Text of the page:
It's not too late to fix Annapolis
An attempt to lure Haim Ramon into giving an interview last week, moments before Annapolis, was met with vehement resistance. Annapolis isn't his "baby." This is not the child he wanted, to put it mildly. After the last two months, almost nothing remains of the detailed, daring political vision he had hoped would remake the face of the region, and while at it, the status of the prime minister as well.
The "Ramon initiative" went through the coalition's grinder. It was bludgeoned, wrung out, crushed and diluted by Avigdor Lieberman and Eli Yishai from the right, and Ehud Barak and Tzipi Livni - also from the right. When Olmert takes off for Washington, Ramon will be staying home. In body, and in battered spirit as well. He will have to settle for a consolation prize: being acting prime minister for five days.
At a cabinet meeting late last week, Defense Minister Ehud Barak accused him of raising unrealistic expectations on the Palestinian side. Foreign Minister Tzipi Livni had leveled much the same charge at him two days before. Barak and Livni speak in practically the same tongue, especially when it comes to Ramon.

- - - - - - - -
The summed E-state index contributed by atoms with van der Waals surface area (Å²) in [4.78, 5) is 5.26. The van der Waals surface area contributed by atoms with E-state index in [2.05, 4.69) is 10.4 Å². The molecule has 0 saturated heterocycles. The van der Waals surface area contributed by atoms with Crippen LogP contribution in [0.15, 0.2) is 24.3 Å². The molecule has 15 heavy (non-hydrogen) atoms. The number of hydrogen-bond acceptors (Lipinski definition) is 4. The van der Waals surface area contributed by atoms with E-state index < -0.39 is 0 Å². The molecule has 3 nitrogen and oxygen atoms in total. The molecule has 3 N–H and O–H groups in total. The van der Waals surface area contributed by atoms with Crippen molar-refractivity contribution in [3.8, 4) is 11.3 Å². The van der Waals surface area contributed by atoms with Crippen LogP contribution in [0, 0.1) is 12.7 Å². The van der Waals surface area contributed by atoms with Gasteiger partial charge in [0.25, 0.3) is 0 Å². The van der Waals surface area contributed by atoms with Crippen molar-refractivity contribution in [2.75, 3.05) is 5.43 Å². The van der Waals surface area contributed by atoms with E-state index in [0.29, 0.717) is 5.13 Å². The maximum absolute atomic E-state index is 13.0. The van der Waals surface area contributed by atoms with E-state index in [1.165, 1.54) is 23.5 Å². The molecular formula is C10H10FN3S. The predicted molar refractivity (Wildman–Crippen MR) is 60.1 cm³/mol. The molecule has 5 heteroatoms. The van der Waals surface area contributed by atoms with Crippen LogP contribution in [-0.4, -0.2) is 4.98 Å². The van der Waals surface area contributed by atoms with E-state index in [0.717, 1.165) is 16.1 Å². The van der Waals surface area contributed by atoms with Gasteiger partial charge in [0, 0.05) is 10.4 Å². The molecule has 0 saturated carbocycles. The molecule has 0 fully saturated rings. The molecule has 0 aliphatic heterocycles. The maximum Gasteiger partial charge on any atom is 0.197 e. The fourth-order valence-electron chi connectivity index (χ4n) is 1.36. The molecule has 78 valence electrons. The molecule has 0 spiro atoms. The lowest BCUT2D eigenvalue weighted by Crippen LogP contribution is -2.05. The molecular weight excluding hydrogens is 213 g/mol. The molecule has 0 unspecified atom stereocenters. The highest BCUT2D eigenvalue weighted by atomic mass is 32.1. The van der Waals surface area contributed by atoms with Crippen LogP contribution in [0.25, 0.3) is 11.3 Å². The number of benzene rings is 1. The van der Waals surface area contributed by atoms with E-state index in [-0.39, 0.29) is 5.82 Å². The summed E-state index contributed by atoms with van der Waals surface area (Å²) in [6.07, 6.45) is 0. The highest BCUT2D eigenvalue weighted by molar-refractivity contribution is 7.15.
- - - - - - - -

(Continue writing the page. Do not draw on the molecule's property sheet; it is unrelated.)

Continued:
In the absence of an interview, at least with Haaretz, we had to settle for Ramon's statements at the cabinet meeting last Monday, which was devoted to the Annapolis summit. The meeting was a long one, and relatively exhaustive by Israeli standards. The ministers spent more than four hours discussing the upcoming summit, for the first time. Ramon's address was one of the longer, more anguished speeches delivered that day. It was his speech of defeat, and of rebuke, too: the defeat of his vision, and his censure of the people who he felt had missed the opportunity.
He formally addressed "Madame Foreign Minister," the leader of the negotiating team, but his words were aimed at a more crucial target at Livni's left - Olmert. The deputy prime minister began by recalling Egyptian president Anwar Sadat's visit to Israel, 30 years ago to the day of that cabinet meeting. "Sadat and Menachem Begin were courageous leaders," Ramon said. "They put behind them a great deal of negatives, a great deal of assets that had been considered inalienable, and decided to make peace."